Hyacinth was a headache for wetland area of Koshi Tappu Wildlife Reserve (KTWR). Hyacinth would envelope water bodies of the only wildlife reserve in Nepal which is famous for migratory aquatic birds and rare animals like wild buffalo which is known as Bubulus Arnee in scientific nomenclature.
However, of late, local women from minority indigenous community called Sardar have started making handicraft products from these 'unnecessary' plants of the KTWR. This has not only given respite to KTWR officials but also to economically backward Sardar women an additional income.
Anardedi Sardar, 60, a local woman making hand-made products like purse, bag, basket and mat from hyacinth says she makes around Rs. 600 a day.
"I can weave two small mats in a day that costs Rs. 300 each,'' said the women from Koshi Rural Municipality-3, Paschim Kusaha, Sunsari. Anardevi said she could weave a big-size mat of Rs 1600 within two days.
Similar is the tale of Rupnidevi Sardar, the leader of 25 weaving women. She said local women have been benefited a lot from weaving skills. ''All women involved in our weaving are either married or elderly women above 50 years,'' said Rupnidevi. She added, ''They are making good earning by weaving. The market is also good.''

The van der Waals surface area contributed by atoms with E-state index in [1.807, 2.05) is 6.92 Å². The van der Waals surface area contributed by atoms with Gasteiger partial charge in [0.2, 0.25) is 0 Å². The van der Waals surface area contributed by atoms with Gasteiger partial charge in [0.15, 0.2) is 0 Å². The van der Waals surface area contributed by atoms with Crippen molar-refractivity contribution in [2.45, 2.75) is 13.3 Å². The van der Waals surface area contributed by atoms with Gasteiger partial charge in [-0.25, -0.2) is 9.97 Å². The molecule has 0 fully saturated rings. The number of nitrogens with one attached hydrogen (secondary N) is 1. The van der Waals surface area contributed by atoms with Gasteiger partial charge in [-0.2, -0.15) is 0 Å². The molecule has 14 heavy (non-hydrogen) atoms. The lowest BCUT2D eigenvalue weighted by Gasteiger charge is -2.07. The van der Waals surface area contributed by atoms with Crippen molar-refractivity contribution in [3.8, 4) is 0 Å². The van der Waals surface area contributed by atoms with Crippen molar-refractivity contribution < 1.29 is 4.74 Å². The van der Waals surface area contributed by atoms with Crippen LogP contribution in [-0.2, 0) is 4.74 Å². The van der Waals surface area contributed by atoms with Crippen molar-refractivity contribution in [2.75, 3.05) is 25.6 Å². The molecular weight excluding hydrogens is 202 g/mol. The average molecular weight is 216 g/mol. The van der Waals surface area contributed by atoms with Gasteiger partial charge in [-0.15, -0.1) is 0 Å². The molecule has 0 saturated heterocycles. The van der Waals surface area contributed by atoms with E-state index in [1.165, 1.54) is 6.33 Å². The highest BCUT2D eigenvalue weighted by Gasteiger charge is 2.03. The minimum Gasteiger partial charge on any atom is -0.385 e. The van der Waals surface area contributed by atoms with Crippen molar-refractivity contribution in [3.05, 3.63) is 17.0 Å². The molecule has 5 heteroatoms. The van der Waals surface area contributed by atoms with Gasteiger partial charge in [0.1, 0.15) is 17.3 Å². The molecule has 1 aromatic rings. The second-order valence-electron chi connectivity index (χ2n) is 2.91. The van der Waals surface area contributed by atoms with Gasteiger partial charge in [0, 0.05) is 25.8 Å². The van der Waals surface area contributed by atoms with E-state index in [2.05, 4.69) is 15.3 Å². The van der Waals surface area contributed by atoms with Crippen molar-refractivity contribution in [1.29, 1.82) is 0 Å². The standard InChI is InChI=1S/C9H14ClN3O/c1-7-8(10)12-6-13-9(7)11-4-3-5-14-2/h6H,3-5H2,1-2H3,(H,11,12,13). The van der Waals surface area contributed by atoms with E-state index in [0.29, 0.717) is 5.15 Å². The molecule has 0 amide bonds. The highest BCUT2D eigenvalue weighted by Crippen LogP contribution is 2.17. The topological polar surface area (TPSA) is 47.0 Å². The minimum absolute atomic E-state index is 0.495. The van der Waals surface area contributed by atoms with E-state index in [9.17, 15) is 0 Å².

Ramdev Chaudhary, the outgoing Chief Conservation Officer of the KTWR, which was established in 1976, said women have been greatly benefitted by materials made of wetland resources. ''I have personally advised and helped them brand their product to nearby markets,'' said Chaudhary, ''Their handicrafts items have growing demands even from Kathmandu.''
Ashok Kumar Shah, the co-coordinator of the Souvenir Shop used by hyacinth and wetlands materials locally known as Motha and Pater, is also optimistic on the handicraft enterprises.
''We have locally-made products with price range of Rs. 150 to Rs. 2000,'' said Shah, adding, "visitors of KTWR and immediate markets such as Itahari, Dharan, Biratnagar and even capital Kathmandu demand our products.''
Nepal Knot Craft Private Limited and Rotary Club Jawalakhel have supported 12 looms and revolving fund of Rs. 160,000, said Shah. ''We are yet to grow onto the full-scale handicraft enterprises. For this, we need support from all quarters,'' urged Shah.
Source: National News Agency Nepal